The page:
You may have realized the suggestions on Travel After 5 never rest on cost alone. In fact, when doing my own researches, the terms budget or cheap have the effect of putting me off, because these usually come at the expense of convenience. That's not to say we should splurge at every turn, but there is a middle ground where we can find good cost/benefit deals.
Here I will discuss some money-saving "good ideas" that are actually absolute traps. Avoid them or at least have a mitigating measure in place if it's unavoidable.
Choosing when to go
"Good idea": Such savings on everything! From flights to accommodations, traveling in the low season is just so much cheaper.
Why it's actually bad: There's a reason why it's so much cheaper. Shorter days, freezing cold or scorching heat, hurricane/tornado/flood/rain season, etc.
Solution: Aim for the shoulder season. Unless you have kids and are limited by school vacations, there's no good reason to be traveling in the peak season either. You will still be getting good weather but it will be cheaper and far less crowded.
Arriving: Connecting flights
The ideal international connection time is somewhat between two and three hours. For peace of mind, in super busy hubs — Paris Charles de Gaulle, Amsterdam Schiphol or Lisbon Portella come to mind — and especially if you are crossing into or out of the Schengen Area, one or two extra hours won't hurt. If you are transiting within Schengen, however, one hour should be enough.
So pay attention to the pitfalls before booking your flights:
"Good idea": Saving money on a promotional ticket with only 8 "short" hours connection time.
Why it's actually bad: This is stressful and tiresome. If you have such a long connection when you are going, you will arrive tired and will waste time at your destination to rest. If you do this on your return flight, you will curse the day you were born.
Solution: Fit a stopover into your itinerary. In 24h you can visit an extra city, sleep properly and then resume your journey. This is infinitely better than 8 hours without comfort in an airport. Alternatively, depending on the time of the day, around Europe, it might be feasible to go to the city center and do a short tour or having a nice meal before returning for your connecting flight. This is risky, however, so not recommended if you are not familiar with the airport/city or if you are not used to finding your way quickly around unforeseen troubles.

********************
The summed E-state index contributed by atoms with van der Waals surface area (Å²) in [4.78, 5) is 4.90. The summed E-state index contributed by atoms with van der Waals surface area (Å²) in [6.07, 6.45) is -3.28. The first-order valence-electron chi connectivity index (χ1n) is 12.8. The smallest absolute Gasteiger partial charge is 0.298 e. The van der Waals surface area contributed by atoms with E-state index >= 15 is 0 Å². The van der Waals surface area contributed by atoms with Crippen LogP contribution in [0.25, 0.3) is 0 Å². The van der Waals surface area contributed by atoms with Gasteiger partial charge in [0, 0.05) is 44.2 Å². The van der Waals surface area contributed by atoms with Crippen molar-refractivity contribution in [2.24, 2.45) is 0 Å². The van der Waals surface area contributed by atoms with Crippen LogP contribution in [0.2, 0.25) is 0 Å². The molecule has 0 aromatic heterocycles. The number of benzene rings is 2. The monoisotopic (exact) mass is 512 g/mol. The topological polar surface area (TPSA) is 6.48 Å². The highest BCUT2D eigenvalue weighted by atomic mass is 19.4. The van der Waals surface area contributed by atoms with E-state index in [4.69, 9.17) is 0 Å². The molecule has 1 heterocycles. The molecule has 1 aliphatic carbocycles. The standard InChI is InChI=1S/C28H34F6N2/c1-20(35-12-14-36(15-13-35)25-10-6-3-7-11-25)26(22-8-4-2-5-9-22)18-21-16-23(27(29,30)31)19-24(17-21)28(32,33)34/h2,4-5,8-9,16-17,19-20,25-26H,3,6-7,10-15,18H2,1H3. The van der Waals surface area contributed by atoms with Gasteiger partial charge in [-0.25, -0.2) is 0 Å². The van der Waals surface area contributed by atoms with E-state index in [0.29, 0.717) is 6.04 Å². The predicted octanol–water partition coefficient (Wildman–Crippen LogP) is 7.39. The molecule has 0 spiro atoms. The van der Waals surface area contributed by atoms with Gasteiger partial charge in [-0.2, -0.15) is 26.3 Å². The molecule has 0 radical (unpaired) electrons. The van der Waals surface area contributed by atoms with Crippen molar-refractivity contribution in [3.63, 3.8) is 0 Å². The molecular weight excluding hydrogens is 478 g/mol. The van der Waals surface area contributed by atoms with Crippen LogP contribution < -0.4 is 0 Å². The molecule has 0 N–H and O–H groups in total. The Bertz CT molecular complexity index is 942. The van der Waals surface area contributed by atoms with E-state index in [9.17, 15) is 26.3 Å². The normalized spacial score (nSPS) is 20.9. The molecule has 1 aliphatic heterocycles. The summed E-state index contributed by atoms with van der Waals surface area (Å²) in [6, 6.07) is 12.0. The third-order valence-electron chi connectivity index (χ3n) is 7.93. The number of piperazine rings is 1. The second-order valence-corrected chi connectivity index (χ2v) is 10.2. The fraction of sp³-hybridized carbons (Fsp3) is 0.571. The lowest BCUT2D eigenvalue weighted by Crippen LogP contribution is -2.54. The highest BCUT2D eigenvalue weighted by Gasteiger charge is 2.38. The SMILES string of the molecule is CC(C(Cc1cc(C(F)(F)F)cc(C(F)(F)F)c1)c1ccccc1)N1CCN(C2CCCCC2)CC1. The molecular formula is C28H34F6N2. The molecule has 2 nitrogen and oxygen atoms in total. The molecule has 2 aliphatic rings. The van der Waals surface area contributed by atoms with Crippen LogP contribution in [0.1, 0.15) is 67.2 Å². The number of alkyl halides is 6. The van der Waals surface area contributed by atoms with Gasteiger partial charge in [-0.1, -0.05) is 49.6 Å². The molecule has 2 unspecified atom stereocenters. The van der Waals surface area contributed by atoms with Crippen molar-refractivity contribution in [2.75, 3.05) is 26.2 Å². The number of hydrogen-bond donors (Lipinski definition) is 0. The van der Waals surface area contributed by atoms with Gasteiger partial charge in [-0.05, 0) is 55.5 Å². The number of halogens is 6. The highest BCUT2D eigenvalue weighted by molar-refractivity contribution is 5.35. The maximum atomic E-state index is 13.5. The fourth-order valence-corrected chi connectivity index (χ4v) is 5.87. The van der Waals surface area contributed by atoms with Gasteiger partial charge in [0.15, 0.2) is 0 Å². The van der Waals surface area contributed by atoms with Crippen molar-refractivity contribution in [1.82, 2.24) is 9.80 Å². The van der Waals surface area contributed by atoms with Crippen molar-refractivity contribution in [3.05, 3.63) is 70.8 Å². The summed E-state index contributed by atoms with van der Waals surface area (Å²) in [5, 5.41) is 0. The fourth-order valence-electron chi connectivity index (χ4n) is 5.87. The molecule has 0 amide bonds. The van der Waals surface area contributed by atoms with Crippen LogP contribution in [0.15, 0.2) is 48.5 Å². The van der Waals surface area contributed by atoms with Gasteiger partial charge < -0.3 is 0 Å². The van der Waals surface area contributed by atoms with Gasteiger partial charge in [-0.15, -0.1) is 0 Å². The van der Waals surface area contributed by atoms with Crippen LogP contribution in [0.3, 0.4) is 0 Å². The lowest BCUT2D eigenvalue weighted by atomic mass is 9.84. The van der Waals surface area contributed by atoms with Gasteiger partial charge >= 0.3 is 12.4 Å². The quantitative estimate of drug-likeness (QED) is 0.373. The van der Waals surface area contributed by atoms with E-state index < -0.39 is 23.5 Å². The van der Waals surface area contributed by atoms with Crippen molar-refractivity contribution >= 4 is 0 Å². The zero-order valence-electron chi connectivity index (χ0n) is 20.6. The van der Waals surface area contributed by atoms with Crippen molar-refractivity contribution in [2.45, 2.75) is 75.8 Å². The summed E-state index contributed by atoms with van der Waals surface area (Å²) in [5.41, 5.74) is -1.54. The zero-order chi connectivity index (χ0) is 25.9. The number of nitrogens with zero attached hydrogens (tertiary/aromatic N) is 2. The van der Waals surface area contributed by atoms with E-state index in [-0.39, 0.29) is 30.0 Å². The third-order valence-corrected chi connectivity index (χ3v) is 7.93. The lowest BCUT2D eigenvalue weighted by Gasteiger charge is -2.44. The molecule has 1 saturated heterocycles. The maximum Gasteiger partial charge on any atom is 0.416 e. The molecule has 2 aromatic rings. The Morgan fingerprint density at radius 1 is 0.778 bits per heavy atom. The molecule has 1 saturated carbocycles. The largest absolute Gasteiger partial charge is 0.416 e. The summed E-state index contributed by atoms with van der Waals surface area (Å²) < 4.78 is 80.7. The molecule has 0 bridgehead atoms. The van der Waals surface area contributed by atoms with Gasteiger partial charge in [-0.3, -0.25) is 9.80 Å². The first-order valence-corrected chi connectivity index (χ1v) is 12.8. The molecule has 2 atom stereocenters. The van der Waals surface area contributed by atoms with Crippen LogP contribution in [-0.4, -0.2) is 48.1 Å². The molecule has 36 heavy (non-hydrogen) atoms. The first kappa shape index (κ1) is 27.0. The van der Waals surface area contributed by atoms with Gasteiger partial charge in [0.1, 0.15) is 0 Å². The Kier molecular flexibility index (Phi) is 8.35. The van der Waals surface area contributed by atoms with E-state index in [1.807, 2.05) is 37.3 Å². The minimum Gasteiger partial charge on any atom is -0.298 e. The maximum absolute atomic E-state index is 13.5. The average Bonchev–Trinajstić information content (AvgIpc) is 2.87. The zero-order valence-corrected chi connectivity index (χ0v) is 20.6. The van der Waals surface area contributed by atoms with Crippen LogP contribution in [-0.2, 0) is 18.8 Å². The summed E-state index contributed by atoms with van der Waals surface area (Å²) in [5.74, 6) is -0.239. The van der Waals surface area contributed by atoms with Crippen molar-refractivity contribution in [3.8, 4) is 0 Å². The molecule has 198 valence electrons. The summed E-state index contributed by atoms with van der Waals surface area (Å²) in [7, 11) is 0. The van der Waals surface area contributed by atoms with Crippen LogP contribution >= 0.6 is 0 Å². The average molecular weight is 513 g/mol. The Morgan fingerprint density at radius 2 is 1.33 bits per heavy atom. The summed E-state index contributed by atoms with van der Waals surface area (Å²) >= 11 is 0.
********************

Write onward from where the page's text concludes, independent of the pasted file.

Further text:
But the complete opposite can happen as well if you don't allow enough time to reach your following flight:
"Good idea": Buying a ticket with the shortest connection time to take advantage of every minute in your destination.
Why it's actually bad: Short delays happen all the time. Long delays too. Now imagine having to run across the airport. Different gates or even terminals; sometimes with buses or rail involved, as well as x-rays and passport control. It is a recipe for disaster not allowing yourself enough time.
Solution: Always (really, always!) buy the complete itinerary until your destination on the same ticket. In such a situation, if you bought the flights separately, your only way out will be buying a last-minute flight at the airport, which will be ridiculously expensive. If you bought them together, however, the airline has to put on another flight without extra costs.
"Good idea": Doing all the sightseeing on foot. What better way to see the city and save money at the same time?
Why it's actually bad: Unless you are staying directly in the center of a small city, this is just unfeasible. I know people who tried this with London and after a couple of days, they were crushed. This kind of savings will seriously undermine your ability to enjoy the city you are visiting.
Solution: Go for time-based tickets. They are usually available from 1 to 7 days and cover all means of transport, like subways, urban trains, trams, buses. These tend to be very good deals in comparison to single tickets and you don't need to worry about the cost of every journey.
"Good idea": Skipping meals and going to the nearest boring fast food chains you find at home for fuel.
Why it's actually bad: Apart from the general health issues, did you travel all this way to eat the same old things you can at home? Didn't think so.
Solution: Go for local street food or hit nice restaurants at lunchtime. Lots of places will have a special lunch or business menu with highly reduced prices.
"Good idea": Saving money on accommodation by staying too far out of the city center. "But it has good public transport connections!", you say.
Why it's actually bad: Even if you don't count the wasted time between hotel and center, you'll likely spend more money on transportation too. Most capitals operate a ring-based system, with prices going up the further from the center you'll be traveling to/from. Now multiply this for the number of times you'll travel between your accommodation and the center. It adds up really quickly.
Solution: Research hotels based on location first, then price. Explore portals like booking.com (learn how to get the best deals here) or Airbnb with a map view. Failing that, hotel chains like Ibis are another option. It won't be charming or special, but you shouldn't have unpleasant surprises either.
Do you know of other pitfalls to avoid? Let's discuss in the comments 🙂